A sloth’s digestive system matches their locomotion. After munching leaves using their lips—they have no incisors—it can take up to a month for their meals to be fully digested. And a sloth's metabolic rate is 40 to 45 percent slower than most mammals' to help compensate for their low caloric intake. With so little fuel to burn, a sloth makes the most of it.

Deliberate movement shouldn’t be confused for weakness, however. Sloths can hang from branches for hours, showing off some impressive stamina. And because they spend most of their time high up in trees, they have no need for rapid movement to evade predators.

There is, however, one major downside to the sloth's leisurely lifestyle. Owing to their meager diet, they typically only have to poop once per week. Like going in a public bathroom, this can be a stressful event, as it means going to the ground and risking detection by predators—which puts their lives on the line. Worse, that slow bowel motility means they’re trying to push out nearly one-third of their body weight in feces at a time. It's something to consider the next time you feel envious of their chill lifestyle.

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Are Any of the Scientific Instruments Left on the Moon By the Apollo Astronauts Still Functional?

Apollo 11 astronaut Neil Armstrong left the first footprint on the Moon on July 20, 1969.
Apollo 11 astronaut Neil Armstrong left the first footprint on the Moon on July 20, 1969.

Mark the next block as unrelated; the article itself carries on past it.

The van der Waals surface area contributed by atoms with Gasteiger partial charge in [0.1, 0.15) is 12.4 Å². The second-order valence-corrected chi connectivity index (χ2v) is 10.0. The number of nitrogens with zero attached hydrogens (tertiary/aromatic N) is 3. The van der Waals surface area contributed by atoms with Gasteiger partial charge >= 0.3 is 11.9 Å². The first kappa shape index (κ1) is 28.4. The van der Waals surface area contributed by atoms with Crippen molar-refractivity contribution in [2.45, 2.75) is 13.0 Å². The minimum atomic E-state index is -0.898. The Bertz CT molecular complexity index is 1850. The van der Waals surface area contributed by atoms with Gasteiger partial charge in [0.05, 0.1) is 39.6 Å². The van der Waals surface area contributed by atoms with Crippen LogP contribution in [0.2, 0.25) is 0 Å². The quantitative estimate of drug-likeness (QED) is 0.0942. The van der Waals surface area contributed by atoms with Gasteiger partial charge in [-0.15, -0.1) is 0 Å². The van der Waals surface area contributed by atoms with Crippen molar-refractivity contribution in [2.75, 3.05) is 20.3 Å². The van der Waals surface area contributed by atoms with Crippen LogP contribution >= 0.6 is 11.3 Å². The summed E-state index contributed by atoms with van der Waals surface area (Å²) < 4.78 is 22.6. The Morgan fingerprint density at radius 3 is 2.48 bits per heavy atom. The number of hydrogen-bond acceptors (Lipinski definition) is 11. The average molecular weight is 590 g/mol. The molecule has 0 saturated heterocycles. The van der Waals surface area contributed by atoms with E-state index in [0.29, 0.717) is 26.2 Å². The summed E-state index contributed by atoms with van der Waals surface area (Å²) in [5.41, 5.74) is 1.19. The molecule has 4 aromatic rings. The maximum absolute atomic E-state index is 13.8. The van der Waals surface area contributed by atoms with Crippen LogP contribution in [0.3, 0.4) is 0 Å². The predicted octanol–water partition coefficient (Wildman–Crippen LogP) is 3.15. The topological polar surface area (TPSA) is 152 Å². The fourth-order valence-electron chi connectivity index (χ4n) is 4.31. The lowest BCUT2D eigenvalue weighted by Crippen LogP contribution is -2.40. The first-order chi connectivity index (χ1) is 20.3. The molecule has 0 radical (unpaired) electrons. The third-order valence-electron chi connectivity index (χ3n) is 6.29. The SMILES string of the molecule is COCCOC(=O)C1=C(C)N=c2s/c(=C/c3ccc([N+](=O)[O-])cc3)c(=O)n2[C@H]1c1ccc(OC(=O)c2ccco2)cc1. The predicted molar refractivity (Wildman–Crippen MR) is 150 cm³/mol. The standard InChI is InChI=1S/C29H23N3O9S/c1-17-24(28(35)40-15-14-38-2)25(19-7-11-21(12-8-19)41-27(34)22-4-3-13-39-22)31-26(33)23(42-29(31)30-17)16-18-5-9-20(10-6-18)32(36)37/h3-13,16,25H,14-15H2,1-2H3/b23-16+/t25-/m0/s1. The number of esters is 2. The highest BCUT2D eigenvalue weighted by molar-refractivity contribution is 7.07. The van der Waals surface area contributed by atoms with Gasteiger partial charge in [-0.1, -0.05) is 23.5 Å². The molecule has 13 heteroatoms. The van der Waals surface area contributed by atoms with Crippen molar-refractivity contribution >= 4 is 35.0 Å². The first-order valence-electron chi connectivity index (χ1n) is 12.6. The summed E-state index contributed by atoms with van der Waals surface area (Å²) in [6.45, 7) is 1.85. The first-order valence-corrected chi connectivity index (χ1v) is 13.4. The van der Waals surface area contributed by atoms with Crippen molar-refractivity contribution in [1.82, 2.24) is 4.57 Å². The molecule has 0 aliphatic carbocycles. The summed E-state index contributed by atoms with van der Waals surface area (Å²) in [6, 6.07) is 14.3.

Heritage Space/Heritage Images/Getty Images

C Stuart Hardwick:

The retroreflectors left as part of the Apollo Lunar Ranging Experiment are still fully functional, though their reflective efficiency has diminished over the years.

This deterioration is actually now delivering valuable data. The deterioration has multiple causes including micrometeorite impacts and dust deposition on the reflector surface, and chemical degradation of the mirror surface on the underside—among other things.

As technology has advanced, ground station sensitivity has been repeatedly upgraded faster than the reflectors have deteriorated. As a result, measurements have gotten better, not worse, and measurements of the degradation itself have, among other things, lent support to the idea that static electric charge gives the moon an ephemeral periodic near-surface pseudo-atmosphere of electrically levitating dust.

No other Apollo experiments on the moon remain functional. All the missions except the first included experiment packages powered by radiothermoelectric generators (RTGs), which operated until they were ordered to shut down on September 30, 1977. This was done to save money, but also because by then the RTGs could no longer power the transmitters or any instruments, and the control room used to maintain contact was needed for other purposes.

Because of fears that some problem might force Apollo 11 to abort back to orbit soon after landing, Apollo 11 deployed a simplified experiment package including a solar-powered seismometer which failed after 21 days.

This post originally appeared on Quora. Click here to view.